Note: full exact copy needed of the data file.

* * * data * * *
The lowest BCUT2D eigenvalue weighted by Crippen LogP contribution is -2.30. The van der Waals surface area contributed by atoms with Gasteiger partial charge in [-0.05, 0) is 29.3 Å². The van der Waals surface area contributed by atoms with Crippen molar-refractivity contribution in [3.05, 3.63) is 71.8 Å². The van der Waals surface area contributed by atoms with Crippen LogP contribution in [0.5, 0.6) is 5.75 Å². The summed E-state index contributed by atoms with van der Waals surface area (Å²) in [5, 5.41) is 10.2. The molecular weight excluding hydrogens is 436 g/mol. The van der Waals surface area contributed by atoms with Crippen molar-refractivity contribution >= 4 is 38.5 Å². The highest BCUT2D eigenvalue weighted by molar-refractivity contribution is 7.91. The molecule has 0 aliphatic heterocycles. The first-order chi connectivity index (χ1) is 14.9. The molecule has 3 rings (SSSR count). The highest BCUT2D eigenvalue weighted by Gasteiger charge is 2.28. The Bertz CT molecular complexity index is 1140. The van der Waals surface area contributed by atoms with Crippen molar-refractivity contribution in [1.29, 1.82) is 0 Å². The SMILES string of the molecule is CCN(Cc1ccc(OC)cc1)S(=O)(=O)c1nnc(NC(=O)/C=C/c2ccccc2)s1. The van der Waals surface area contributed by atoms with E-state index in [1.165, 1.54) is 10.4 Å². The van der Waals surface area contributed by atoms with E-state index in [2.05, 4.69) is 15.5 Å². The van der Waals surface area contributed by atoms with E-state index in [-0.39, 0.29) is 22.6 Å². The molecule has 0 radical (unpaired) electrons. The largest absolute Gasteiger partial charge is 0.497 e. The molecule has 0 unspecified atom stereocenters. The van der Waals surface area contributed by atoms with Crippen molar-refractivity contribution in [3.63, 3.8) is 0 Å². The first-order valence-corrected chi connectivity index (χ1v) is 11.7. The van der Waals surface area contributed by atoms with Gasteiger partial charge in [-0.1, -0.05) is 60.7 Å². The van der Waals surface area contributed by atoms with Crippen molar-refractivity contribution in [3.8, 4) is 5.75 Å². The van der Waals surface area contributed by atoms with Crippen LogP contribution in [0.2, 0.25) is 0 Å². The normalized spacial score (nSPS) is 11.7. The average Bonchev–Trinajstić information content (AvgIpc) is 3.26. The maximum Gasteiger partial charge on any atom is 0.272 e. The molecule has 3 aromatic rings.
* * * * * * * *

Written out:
The lowest BCUT2D eigenvalue weighted by Crippen LogP contribution is -2.30. The van der Waals surface area contributed by atoms with Gasteiger partial charge in [-0.05, 0) is 29.3 Å². The van der Waals surface area contributed by atoms with Crippen molar-refractivity contribution in [3.05, 3.63) is 71.8 Å². The van der Waals surface area contributed by atoms with Crippen LogP contribution in [0.5, 0.6) is 5.75 Å². The summed E-state index contributed by atoms with van der Waals surface area (Å²) in [5, 5.41) is 10.2. The molecular weight excluding hydrogens is 436 g/mol. The van der Waals surface area contributed by atoms with Crippen molar-refractivity contribution >= 4 is 38.5 Å². The highest BCUT2D eigenvalue weighted by molar-refractivity contribution is 7.91. The molecule has 0 aliphatic heterocycles. The first-order chi connectivity index (χ1) is 14.9. The molecule has 3 rings (SSSR count). The highest BCUT2D eigenvalue weighted by Gasteiger charge is 2.28. The Bertz CT molecular complexity index is 1140. The van der Waals surface area contributed by atoms with Crippen molar-refractivity contribution in [1.29, 1.82) is 0 Å². The SMILES string of the molecule is CCN(Cc1ccc(OC)cc1)S(=O)(=O)c1nnc(NC(=O)/C=C/c2ccccc2)s1. The van der Waals surface area contributed by atoms with E-state index in [1.165, 1.54) is 10.4 Å². The van der Waals surface area contributed by atoms with E-state index in [2.05, 4.69) is 15.5 Å². The van der Waals surface area contributed by atoms with E-state index in [-0.39, 0.29) is 22.6 Å². The molecule has 0 radical (unpaired) electrons. The largest absolute Gasteiger partial charge is 0.497 e. The molecule has 0 unspecified atom stereocenters. The van der Waals surface area contributed by atoms with Crippen molar-refractivity contribution in [3.63, 3.8) is 0 Å². The first-order valence-corrected chi connectivity index (χ1v) is 11.7. The van der Waals surface area contributed by atoms with Gasteiger partial charge in [-0.1, -0.05) is 60.7 Å². The van der Waals surface area contributed by atoms with Crippen molar-refractivity contribution in [3.8, 4) is 5.75 Å². The van der Waals surface area contributed by atoms with Crippen LogP contribution in [0.2, 0.25) is 0 Å². The normalized spacial score (nSPS) is 11.7. The average Bonchev–Trinajstić information content (AvgIpc) is 3.26. The maximum Gasteiger partial charge on any atom is 0.272 e. The molecule has 3 aromatic rings.